Reflections on The Uptime Institute's 2011 Symposium

Tuesday, May 24, 2011 |
Two weeks ago, I had the pleasure of participating in The Uptime Institute's (UI) 2011 Symposium (  This annual gathering has previously focused almost exclusively on issues in data center infrastructure: HVAC, power distribution, and the like.  However, this year the folks at UI added a third program day with a focus on carbon and energy-efficiency issues associated with the "IT load" in the data center; that's what some of us call, "computers."
  1. There are some solidly established data center infrastructure design and implementation best practices that will reduce energy use -- and, thus, carbon emissions -- of that infrastructure. These best practices are most often used in new, large data centers and use of them has not broadly extended down into smaller or older centers. So, there remains room for carbon and energy improvement at that level.
  2. Data center operators and the organizations that actually run the IT equipment in the data centers are almost always in different organizations or even companies. In the case of co-location centers (where the IT organization has a Bring Your Own Servers model and effectively rents rack space & power) there is an even more tenuous connection between infrastructure and IT. This tends to result in a lack of clear motivation for the IT folk to reduce their energy use (e.g., through energy-efficient servers and adopting the power management features now appearing in servers) since they don't see the energy bills in terms of their use. Further, the data center operators have no visibility into what the IT systems are doing and, so, don't see the opportunities for improvements.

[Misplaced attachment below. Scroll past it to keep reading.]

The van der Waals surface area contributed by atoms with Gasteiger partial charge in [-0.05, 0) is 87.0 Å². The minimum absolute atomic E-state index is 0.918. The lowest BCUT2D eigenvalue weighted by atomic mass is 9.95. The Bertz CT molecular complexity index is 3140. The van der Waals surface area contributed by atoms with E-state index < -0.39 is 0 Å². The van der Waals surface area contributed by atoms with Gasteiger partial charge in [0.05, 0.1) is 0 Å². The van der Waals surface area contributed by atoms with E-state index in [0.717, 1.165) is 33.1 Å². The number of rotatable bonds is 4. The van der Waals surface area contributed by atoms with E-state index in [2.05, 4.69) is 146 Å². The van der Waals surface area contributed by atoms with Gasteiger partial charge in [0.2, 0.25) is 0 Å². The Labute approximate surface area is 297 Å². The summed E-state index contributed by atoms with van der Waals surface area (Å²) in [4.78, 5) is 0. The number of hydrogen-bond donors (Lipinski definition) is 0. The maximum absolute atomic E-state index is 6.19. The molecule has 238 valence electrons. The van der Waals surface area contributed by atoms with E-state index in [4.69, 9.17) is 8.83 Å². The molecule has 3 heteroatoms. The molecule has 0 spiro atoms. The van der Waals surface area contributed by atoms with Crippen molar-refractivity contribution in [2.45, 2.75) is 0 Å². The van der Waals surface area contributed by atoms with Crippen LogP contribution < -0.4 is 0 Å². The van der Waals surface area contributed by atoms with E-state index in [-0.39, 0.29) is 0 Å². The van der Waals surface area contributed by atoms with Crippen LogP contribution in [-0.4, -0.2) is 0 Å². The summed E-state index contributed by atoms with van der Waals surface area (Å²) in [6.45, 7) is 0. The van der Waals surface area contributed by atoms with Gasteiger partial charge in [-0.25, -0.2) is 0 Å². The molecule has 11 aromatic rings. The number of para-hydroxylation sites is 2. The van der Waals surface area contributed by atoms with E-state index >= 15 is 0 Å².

3. Progress made in the past decade on PC power management outside the data center is starting to find its way into the data center. When combined with techniques like server consolidation and virtualization, server power management stands ready to help achieve real reductions in data center server energy use. CSCI member company 1E was at the Symposium and talking about this topic; their "Nightwatchman Server Edition" product is one of the early entries in this move from desktop power management into the data center.
  4. Just as is true elsewhere in the enterprise, the lack of connection between those paying the energy bills and those using the energy is blunting a potentially strong motivation for reductions in energy use. The company departments using desktop systems in office buildings have no visibility into the fact that their on-all-night computers are costing the company money; neither do the IT folk with underused or unused servers using energy and HVAC in the data center. There were a few case studies presented during the week that showed how this lack of connection and visibility can be addressed.
I was on the final panel session of the third day at the Symposium, on the topic of, "The Greening of IT." UI's Andy Lawrence moderated this discussion of "successes, failures, and the future" with Jon Haas (The Green Grid), KC Mares (Silicon Valley Leadership Group), Bruce Myatt (Critical Facilities Round Table), Pitt Turner (Uptime Institute), and yours truly for CSCI. The conversation ranged across topics I've mentioned above, but one thing seemed to be nearly universally agreed: the time has come to drive connections between the "infrastructure" and "IT" populations to make the next-level of progress in reducing energy and environmental impact from data centers.
Now comes the actual doing!

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